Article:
Pinot gris and verdelho failed to excite the judges. The best either of those varieties could muster was silver. However, two viogniers earned gold – Baillieu Mornington Peninsula 2010 and Topper’s Mountain New England Wild Ferment 2010.

In the “other single white varieties” class, Tscharke Girl Talk Savagnin 2011 (thought to be albarino when planted) earned the top gold medal with Alex McKay’s Collector Lamp Lit Marsanne 2010 just half a point behind winning the other gold medal in the class.

Several pinot noirs won gold medals – Seville Estate Yarra Valley 2010, Paringa Estate The Paringa Mornington Peninsula 2010, Cannibal Creek Gippsland 2010, Paringa Estate Mornington Peninsula 2009, Freycinet Tasmania 2009, Laurel Bank Tasmania 2009 and Barringwood Park Mill Block Tasmania 2008 (the trophy winner).

Many regions, warm and cool, won gold for shiraz – Barossa, Langhorne Creek, the Adelaide Hills, the Hunter Valley, Hilltops, Canberra District, Bathurst, Orange, Geelong, Mornington Peninsula, Heathcote, Bendigo, Pyrenees, Margaret River and Geographe.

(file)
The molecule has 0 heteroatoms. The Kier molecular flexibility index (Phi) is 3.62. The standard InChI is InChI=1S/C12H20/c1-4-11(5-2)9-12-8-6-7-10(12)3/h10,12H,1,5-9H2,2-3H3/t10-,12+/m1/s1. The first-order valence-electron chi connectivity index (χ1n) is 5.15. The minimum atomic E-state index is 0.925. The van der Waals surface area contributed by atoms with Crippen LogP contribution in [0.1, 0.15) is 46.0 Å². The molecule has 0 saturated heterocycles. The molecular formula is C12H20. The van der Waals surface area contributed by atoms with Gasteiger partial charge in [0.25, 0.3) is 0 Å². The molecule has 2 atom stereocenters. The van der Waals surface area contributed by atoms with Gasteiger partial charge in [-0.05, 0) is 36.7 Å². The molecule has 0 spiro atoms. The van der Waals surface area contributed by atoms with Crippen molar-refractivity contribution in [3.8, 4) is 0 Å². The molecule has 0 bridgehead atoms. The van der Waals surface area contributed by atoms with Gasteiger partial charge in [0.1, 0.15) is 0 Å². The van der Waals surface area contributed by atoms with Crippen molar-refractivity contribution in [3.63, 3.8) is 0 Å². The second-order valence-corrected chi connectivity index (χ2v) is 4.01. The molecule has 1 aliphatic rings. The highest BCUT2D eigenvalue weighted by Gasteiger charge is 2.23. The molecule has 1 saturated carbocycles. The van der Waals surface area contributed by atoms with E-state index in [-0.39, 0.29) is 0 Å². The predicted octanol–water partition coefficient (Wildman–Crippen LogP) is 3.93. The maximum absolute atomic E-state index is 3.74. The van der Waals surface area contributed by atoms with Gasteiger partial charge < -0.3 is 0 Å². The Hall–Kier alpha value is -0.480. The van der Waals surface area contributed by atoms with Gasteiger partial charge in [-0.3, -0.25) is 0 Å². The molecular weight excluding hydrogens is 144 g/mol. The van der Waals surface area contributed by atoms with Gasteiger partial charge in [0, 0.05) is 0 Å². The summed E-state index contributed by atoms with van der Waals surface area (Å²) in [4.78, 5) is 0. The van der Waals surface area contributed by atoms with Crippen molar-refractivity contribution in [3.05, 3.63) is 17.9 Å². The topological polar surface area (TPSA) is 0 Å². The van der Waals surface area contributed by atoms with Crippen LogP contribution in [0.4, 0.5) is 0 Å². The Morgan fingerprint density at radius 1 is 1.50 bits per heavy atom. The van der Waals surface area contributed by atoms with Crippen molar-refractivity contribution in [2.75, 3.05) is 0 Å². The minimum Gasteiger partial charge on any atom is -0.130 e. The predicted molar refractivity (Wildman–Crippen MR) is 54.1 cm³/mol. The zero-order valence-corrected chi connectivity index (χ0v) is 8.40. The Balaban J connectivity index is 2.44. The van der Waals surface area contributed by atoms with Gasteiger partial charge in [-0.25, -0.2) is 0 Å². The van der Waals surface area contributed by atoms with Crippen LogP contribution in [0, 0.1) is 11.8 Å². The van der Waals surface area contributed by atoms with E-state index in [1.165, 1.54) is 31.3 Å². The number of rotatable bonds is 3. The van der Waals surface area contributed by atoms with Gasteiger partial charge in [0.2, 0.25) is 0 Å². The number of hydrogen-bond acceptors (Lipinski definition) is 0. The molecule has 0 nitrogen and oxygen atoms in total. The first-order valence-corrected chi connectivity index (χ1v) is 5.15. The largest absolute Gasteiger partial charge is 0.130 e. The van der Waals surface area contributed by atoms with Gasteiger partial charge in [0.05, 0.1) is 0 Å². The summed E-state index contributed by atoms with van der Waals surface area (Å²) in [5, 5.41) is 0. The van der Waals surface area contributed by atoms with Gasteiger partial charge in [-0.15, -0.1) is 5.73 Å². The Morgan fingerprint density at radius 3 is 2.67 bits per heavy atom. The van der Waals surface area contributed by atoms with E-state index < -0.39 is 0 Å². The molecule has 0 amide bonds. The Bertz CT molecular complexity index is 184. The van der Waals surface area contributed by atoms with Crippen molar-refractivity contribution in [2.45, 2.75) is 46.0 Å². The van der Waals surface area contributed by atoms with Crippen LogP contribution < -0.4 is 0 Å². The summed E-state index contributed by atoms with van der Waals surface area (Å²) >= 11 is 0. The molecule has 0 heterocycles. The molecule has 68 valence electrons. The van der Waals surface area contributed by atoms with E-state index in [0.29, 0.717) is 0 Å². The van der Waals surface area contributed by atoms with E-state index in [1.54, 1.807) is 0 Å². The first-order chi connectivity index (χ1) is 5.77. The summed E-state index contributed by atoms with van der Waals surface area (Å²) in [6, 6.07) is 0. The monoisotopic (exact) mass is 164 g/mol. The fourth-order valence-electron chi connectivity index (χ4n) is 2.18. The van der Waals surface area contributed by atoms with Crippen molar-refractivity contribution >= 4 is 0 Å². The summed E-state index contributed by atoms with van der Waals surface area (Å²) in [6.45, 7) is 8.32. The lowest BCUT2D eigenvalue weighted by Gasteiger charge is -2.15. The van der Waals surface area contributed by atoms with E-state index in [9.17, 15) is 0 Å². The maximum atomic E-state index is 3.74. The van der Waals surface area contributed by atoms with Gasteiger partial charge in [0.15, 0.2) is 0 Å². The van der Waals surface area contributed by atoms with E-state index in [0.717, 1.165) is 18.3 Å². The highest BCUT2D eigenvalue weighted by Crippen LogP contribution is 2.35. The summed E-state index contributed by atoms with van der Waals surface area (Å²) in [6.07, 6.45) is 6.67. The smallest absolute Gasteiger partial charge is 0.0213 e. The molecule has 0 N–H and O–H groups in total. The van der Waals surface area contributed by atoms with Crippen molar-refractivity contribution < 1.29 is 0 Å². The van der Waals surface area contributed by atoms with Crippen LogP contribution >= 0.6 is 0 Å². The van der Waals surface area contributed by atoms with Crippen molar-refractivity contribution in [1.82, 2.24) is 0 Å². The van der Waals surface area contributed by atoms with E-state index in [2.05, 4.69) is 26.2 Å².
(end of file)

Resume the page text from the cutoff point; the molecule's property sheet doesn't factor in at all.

Included in shiraz’s show-stopping performance were three Canberra District wines, Ravensworth Shiraz Viognier 2009 (the district’s top scorer), Bourke Street 2009 and Lerida Lake George Shiraz Viognier 2009. The district’s gold medal parade may have been long had some of our other makers entered the shiraz classes – Clonakilla, Collector, Nick O’Leary and Capital Wines. Next year, maybe?

Cabernet sauvignon, Australia’s next biggest red variety after shiraz, also fared well but not so universally as shiraz. The gold medal winning districts were: Coonawarra, Mudgee, Strathbogie Ranges, Pyrenees, Margaret River (the star, with five golds), and the Swan Valley (perhaps – the region of Heafod Glen 2009 isn’t given, but the winery address is Swan Valley).

It was disappointing to see Mount Majura Tempranillo 2010 miss out on a medal. But having tasted this wine very carefully over several days I predict better ratings in future. It’s a very, very good wine.

Copyright © Chris Shanahan 2011
First published 10 August 2011 in The Canberra Times